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Waves and Particles
Twenty-four hours earlier
All throughout middle school, my Halloween costume was the duality of light.
I made it with a marker, drawing a bunch of circles and zigzag lines all over one of Dad's white undershirts I'd rescued from the trash can. In hindsight, the production value was so low, not even the physics teacher managed to guess what it was. I never minded, though. I'd walk around the hallways hearing Bill Nye's voice in my head, his beautiful explanation of the ways light could be two different things at once, depending on what others wanted to see: a particle and a wave.
It seemed like a winning idea. And had me wondering if I, too, could contain two-no, a whole multitude of Elsies. Each one would be crafted, custom tailored, carefully curated with a different person in mind. I'd give everyone the me they wanted, needed, craved, and in exchange they'd care about me.
Easy peasy, photons squeezy.
Funny how my physics career and my people-pleasing career started around the same time. How I can draw a straight line from baby's first quantum mechanics concept to my current job. Actually, to both my current jobs. The day one, in which I earn next to nothing by hatching physical theories that explain why small molecules cluster together like cliques of mean girls during lunch hour. And the other one, in which . . .
Well. The other one, in which I pretend to be someone else, at least pays well.
"Uncle Paul will try to rope us into a threesome, again," Greg tells me, soulful brown eyes full of apologies, and I don't hesitate. I don't act annoyed. I don't shudder in revulsion thinking about Uncle Paul's sewage breath or his oily comb-over, which reminds me of pubic hair.
Okay, maybe I do shudder a little bit. But I cover it up with a smile and a professional "Got it."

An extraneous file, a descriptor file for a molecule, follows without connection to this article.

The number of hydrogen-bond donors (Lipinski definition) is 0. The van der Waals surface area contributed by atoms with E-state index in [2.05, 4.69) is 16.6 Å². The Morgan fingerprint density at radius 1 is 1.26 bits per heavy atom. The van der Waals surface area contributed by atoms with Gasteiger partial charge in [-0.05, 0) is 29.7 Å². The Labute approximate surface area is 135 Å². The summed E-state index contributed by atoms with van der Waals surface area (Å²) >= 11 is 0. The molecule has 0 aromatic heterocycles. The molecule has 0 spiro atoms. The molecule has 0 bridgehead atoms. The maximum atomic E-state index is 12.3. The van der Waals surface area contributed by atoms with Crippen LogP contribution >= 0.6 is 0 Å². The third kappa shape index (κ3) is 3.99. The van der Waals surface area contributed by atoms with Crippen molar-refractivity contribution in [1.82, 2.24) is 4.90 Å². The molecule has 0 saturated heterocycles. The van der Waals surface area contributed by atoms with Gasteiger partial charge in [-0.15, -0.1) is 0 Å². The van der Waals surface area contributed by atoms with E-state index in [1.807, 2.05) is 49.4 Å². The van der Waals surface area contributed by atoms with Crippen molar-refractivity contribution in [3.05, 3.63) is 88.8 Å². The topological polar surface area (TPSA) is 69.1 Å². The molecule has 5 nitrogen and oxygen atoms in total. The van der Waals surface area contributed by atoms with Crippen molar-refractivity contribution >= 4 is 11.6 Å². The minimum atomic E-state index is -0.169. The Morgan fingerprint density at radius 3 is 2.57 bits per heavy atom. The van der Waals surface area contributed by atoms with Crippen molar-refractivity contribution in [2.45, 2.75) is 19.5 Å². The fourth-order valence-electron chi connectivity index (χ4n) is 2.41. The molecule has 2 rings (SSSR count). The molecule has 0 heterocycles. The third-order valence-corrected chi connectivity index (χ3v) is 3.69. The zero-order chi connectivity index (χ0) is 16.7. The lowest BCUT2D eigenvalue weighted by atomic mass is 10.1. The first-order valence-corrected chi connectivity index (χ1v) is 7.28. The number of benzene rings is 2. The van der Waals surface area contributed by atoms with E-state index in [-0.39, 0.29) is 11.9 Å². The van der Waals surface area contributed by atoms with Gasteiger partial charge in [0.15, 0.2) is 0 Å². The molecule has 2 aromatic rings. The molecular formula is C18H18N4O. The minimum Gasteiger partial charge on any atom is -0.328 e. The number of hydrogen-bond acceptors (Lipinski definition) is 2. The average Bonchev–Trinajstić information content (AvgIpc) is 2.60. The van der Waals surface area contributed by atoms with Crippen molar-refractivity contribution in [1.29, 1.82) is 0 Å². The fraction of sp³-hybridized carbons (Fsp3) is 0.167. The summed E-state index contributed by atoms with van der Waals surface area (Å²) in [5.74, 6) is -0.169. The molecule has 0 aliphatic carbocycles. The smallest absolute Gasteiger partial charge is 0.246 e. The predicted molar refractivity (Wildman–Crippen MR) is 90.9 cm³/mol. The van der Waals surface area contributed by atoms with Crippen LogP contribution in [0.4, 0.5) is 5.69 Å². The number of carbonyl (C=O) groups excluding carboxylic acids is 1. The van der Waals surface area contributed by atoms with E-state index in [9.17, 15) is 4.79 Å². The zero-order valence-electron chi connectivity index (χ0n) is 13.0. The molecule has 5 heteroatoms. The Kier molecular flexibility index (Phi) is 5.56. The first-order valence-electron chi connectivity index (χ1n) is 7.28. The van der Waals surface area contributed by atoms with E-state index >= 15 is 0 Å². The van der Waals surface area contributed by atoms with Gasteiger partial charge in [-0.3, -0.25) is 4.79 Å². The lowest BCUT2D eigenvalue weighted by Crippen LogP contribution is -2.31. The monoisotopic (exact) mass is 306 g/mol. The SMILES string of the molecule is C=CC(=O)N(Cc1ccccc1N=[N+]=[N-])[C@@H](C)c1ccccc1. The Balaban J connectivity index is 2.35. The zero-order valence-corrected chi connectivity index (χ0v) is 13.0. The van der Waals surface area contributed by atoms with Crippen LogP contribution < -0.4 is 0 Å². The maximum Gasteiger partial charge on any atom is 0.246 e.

"Also," he continues, running a hand through his messy curls, "Dad recently developed severe lactose intolerance but refuses to ease up on the dairy. There might be . . ."
"Gastrointestinal events." Understandable. I'd resist giving up cheese, too.
"And my cousin Izzy-she's known to become physically aggressive when people disagree with her over the literary value of the Twilight Saga."
I perk up. "Is she pro or against?"
"Against," Greg says darkly.
I love Twilight even more than cheese, but I can withhold my TED Talk on why Alice and Bella should have left all those idiots behind and ridden off into the sunset.
Team Bellice 4evah.
"Elsie, I'm sorry. It's Grandma's ninetieth. The whole family will be here." He sighs, breath smoky white in the night air of this icy Boston January. "Mom's going to be at her worst."
"Don't worry." I ring the doorbell of Greg's grandmother's town house and offer my most encouraging smile. He hired me to be his fake girlfriend, and he'll get the Elsie he wants me to be: reassuring, yes, but also gently bossy. A dominatrix who doesn't like to wield a whip-but could if necessary. "Remember our exit strategy?"
"Pinch your elbow twice."
"I'll say I'm feeling poorly, and we'll duck out. And when the threesome offer comes, heavily imply that I have gonorrhea."
"That wouldn't deter Uncle Paul."
"Mmm. Maybe?" He massages his temple. "The only good thing is that my brother's coming."
I tense. "Jack?"
Stupid question. Greg only has the one. "I thought you said he'd be gone?"
"His work dinner got canceled."
I groan inwardly.
Shit, I groaned outwardly. "Nothing." I grin and squeeze his arm through his coat. Greg Smith is my favorite client, and I will see him through this evening unscathed. "Let me handle your family, okay? It's what you pay me for, after all."
It really is. And I'm grateful every day that I've never had to remind him. Many of my clients wonder more or less openly what other services I might offer, even though the terms of service in the Faux app are pretty explicit. They clear their throat, stroke their chin, and ask, "What exactly is included in this . . . fake-girlfriend rate?" I'm often tempted to roll my eyes and knee them in the nuts, but I try to not take offense, to smile kindly, and to say, "Not sex."
I also-to answer the standard follow-up questions-don't kiss, frot, dirty talk, get naked, do butt stuff, give BJs, HJs, TJs, and whatever other Js might exist that I'm not aware of. I don't let them pee on me or fondle my feet, nor do I facilitate and/or allow orgasms in my general vicinity.